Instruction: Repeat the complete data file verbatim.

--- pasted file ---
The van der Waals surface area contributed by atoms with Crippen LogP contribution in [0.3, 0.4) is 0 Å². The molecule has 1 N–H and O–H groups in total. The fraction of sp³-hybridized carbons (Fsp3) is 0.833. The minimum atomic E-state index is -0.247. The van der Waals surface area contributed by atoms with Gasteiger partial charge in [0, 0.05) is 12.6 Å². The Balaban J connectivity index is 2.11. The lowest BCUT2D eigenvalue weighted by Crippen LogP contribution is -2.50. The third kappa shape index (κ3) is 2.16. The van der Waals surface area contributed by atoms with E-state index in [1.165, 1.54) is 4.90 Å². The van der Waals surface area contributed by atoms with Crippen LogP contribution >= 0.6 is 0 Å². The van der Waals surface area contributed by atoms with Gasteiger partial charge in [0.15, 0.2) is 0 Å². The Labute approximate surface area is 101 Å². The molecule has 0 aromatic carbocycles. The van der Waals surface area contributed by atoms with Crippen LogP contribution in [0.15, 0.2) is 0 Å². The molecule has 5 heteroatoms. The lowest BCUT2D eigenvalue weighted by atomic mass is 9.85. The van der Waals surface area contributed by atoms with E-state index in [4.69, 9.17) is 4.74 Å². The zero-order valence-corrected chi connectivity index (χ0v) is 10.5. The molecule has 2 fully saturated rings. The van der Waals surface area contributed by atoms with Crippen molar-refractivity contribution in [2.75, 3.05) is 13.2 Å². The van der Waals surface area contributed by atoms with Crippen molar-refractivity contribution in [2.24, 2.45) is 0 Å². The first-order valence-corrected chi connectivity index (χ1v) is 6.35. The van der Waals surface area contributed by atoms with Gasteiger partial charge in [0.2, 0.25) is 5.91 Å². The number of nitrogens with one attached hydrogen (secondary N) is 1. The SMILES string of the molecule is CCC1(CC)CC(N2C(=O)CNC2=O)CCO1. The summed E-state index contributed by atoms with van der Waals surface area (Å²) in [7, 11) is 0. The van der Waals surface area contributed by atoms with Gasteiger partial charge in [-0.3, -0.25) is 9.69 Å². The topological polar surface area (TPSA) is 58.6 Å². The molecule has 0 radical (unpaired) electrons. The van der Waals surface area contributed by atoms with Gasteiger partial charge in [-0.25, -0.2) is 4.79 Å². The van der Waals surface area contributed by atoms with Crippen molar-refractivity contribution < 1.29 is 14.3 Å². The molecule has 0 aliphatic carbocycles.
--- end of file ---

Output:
The van der Waals surface area contributed by atoms with Crippen LogP contribution in [0.3, 0.4) is 0 Å². The molecule has 1 N–H and O–H groups in total. The fraction of sp³-hybridized carbons (Fsp3) is 0.833. The minimum atomic E-state index is -0.247. The van der Waals surface area contributed by atoms with Gasteiger partial charge in [0, 0.05) is 12.6 Å². The Balaban J connectivity index is 2.11. The lowest BCUT2D eigenvalue weighted by Crippen LogP contribution is -2.50. The third kappa shape index (κ3) is 2.16. The van der Waals surface area contributed by atoms with E-state index in [1.165, 1.54) is 4.90 Å². The van der Waals surface area contributed by atoms with Crippen LogP contribution >= 0.6 is 0 Å². The van der Waals surface area contributed by atoms with Gasteiger partial charge in [0.15, 0.2) is 0 Å². The Labute approximate surface area is 101 Å². The molecule has 0 aromatic carbocycles. The van der Waals surface area contributed by atoms with Crippen LogP contribution in [0.15, 0.2) is 0 Å². The molecule has 5 heteroatoms. The lowest BCUT2D eigenvalue weighted by atomic mass is 9.85. The van der Waals surface area contributed by atoms with E-state index in [4.69, 9.17) is 4.74 Å². The zero-order valence-corrected chi connectivity index (χ0v) is 10.5. The molecule has 2 fully saturated rings. The van der Waals surface area contributed by atoms with Crippen molar-refractivity contribution in [2.75, 3.05) is 13.2 Å². The van der Waals surface area contributed by atoms with Crippen molar-refractivity contribution in [2.24, 2.45) is 0 Å². The first-order valence-corrected chi connectivity index (χ1v) is 6.35. The van der Waals surface area contributed by atoms with Gasteiger partial charge in [0.2, 0.25) is 5.91 Å². The number of nitrogens with one attached hydrogen (secondary N) is 1. The SMILES string of the molecule is CCC1(CC)CC(N2C(=O)CNC2=O)CCO1. The summed E-state index contributed by atoms with van der Waals surface area (Å²) in [7, 11) is 0. The van der Waals surface area contributed by atoms with Gasteiger partial charge in [-0.3, -0.25) is 9.69 Å². The topological polar surface area (TPSA) is 58.6 Å². The molecule has 0 radical (unpaired) electrons. The van der Waals surface area contributed by atoms with Gasteiger partial charge in [-0.25, -0.2) is 4.79 Å². The van der Waals surface area contributed by atoms with Crippen molar-refractivity contribution < 1.29 is 14.3 Å². The molecule has 0 aliphatic carbocycles.